By David Brand for Gothamist | November 1, 2023

(Photo by Jemal Countess/Getty Images)

New York Attorney General Letitia James is calling on state lawmakers to tackle unfair credit and lending practices that fuel a staggering racial gap in homeownership and force New Yorkers of color to pay hundreds of millions more in interest compared to white owners.

A new report released Tuesday by James’s office finds that white residents are more than twice as likely to own their home as Black and Latino New Yorkers and 25% more likely than Asian New Yorkers. Meanwhile, homeowners of color often face an additional hurdle: high interest rates and fees that end up totaling $207 million more than their white counterparts, the report shows.

James said those high interest rates make it harder for people of color to buy homes in the first place, and highlight barriers to credit and loans for Black, Latino and Asian New Yorkers.

“Unequal access to affordable credit is still pervasive across our state, reinforcing the legacy of segregation, leading to a disparity in homeownership, and fueling the racial wealth gap,” James said in a statement accompanying the report.

Researchers reviewed mortgage application and loan data from 2018 to 2021 across the state and found Black, Latino and Asian applicants were denied mortgages at significantly higher rates than white applicants, even when controlling for credit score, income, loan size and other financial factors. In New York City, white applicants were 33% more likely to be approved than similar applicants of color.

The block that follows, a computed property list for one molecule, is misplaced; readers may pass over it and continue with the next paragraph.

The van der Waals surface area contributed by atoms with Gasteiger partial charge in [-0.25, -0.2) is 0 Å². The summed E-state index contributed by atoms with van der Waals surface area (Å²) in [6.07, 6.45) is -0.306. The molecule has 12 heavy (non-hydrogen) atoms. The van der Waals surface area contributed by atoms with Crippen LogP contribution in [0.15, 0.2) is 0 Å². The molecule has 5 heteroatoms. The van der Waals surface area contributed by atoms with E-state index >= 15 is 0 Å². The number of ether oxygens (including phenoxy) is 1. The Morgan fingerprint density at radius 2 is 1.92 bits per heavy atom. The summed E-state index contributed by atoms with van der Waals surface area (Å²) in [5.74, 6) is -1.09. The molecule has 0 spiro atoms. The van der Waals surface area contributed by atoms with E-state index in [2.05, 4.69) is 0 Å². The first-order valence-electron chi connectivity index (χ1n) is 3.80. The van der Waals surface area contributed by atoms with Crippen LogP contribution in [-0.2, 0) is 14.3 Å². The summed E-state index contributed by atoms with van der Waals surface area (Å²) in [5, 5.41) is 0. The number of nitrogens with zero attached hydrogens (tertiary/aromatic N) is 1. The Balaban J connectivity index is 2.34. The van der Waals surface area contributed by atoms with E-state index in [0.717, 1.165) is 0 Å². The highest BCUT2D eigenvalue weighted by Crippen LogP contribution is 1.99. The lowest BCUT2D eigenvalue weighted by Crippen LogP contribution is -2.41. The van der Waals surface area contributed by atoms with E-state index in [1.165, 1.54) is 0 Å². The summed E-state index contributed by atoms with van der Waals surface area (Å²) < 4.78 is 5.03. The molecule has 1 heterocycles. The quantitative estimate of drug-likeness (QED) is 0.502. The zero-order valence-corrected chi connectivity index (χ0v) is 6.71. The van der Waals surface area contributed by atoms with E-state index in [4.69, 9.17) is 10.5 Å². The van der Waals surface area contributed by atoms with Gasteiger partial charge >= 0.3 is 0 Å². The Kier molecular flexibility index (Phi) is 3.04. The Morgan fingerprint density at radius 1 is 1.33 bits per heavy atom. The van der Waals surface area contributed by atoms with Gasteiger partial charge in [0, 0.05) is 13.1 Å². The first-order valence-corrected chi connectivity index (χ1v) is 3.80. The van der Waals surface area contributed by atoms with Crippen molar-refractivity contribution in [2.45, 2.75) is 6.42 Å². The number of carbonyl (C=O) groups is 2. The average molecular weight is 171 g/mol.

Black, Latino and Asian homeowners were also far more likely to have their refinancing applications denied during the years reviewed by James’ office, locking them out of historically low interest rates during the COVID pandemic.

Researchers pinned the blame on limited lending options in communities of color, as well as entrenched discrimination — like the legacy of racist redlining and restrictive covenants that banned Black New Yorkers and other people of color from moving into certain areas. James said state actions have only worsened the divides.

“While discrimination by individual lenders explains some of these disparities, the problems reflect systemic failures that will require structural reforms,” researchers wrote in their report.

They also said the disproportionate use of higher-interest Federal Housing Administration, or FHA, loans by Black and Latino borrowers locked out of other financing options also contribute to the high costs.

They recommend New York subsidize down-payment assistance for first-time homebuyers, fund banks known as Community Development Financial Institutions that provide loans in low- and middle-income communities of color and establish a public bank to manage state and city cash and lend to local banks.

Racial disparities in homeownership persist across the country, but are even starker in New York.

James’ office said about two-thirds of white New Yorkers own their own homes, compared to about 72% of white Americans nationwide. But only 32% of Black New Yorkers own their homes, compared to 43% of Black households nationwide. And just 27% of Latino New Yorkers own their homes—about half the nationwide rate of 51% among Latinos, the report continued.

The report also finds that disproportionately fewer Black and Latino New Yorkers are applying for home loans compared to white and Asian residents.

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